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When teaching about sexual purity, churches tend to target teens and college-age students. But what about Christian singles in the postcollege years? Steve Tracy is a professor of theology and ethics at Phoenix Seminary who specializes in sexual issues. In his previous role as an associate pastor, he spent many hours in ministry to singles. CT associate editor Edward Gilbreath spoke to him about the sexual challenges facing single Christians.

What to you are the key trends regarding singles and sexual purity?

In many cases, singles have been redefining what sex is and what's appropriate. What I'm seeing played out is a depersonalization of human beings through sexual behaviors and practices. The divine intent is total intimacy. It's to know as opposed to lie with. "To lie with" is an Old Testament phrase for inappropriate sexual behavior. However, in the Genesis context it's yada—"to know"—;a beautiful term for complete sharing, not just of bodies but of souls.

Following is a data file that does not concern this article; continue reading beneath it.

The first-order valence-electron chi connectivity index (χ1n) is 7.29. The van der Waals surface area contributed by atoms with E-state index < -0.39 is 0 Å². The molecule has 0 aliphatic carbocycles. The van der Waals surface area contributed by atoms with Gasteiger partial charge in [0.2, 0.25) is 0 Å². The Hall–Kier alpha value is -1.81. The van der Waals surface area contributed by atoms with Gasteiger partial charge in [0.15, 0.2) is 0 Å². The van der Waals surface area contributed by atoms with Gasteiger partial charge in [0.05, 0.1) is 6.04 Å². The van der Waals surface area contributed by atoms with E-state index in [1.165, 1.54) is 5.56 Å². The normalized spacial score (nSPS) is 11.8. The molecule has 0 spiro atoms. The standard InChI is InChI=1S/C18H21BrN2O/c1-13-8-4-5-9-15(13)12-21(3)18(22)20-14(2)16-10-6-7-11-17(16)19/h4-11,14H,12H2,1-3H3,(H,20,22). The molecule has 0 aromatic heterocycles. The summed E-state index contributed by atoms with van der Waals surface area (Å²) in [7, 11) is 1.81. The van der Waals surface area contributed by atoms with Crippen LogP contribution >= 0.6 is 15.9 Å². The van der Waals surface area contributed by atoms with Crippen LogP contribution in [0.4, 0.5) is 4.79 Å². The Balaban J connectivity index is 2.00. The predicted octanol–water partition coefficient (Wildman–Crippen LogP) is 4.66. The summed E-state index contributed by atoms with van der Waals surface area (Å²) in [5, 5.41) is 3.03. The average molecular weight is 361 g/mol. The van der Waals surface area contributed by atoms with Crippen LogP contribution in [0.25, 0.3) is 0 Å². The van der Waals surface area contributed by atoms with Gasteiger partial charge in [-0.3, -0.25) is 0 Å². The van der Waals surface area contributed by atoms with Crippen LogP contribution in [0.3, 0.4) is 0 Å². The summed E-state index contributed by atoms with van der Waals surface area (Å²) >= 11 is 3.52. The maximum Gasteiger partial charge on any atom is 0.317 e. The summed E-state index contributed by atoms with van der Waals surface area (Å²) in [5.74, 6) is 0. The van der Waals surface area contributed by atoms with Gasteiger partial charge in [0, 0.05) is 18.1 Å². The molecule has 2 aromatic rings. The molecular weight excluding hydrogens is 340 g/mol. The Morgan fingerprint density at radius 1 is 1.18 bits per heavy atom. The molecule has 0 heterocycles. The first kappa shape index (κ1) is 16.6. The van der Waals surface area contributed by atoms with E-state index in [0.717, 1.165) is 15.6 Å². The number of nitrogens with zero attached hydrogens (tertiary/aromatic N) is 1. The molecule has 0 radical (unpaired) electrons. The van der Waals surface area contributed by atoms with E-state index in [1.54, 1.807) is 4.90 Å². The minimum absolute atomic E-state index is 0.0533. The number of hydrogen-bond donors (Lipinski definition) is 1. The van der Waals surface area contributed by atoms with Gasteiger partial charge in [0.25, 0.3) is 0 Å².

What we're seeing more of in relationships among Christian singles—;as well as non-Christians, of course—;is false intimacy. There's the offer of what on the surface is real intimacy through pornography or oral sex outside of marriage, but it's short circuiting the real thing. It's not total body or soul sharing.

We live in a culture where our leaders, from the president on down, are redefining what sex is. And of course, in a hypersexualized culture, singles understandably are sometimes quick to latch on to those redefinitions. It seems to give them new freedom.

In all of this, we're seeing Christian young people, who are increasingly depersonalized in their relationships, experience less and less true intimacy. This makes the Christian community and koinonia in the body ...

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July 10, 2000

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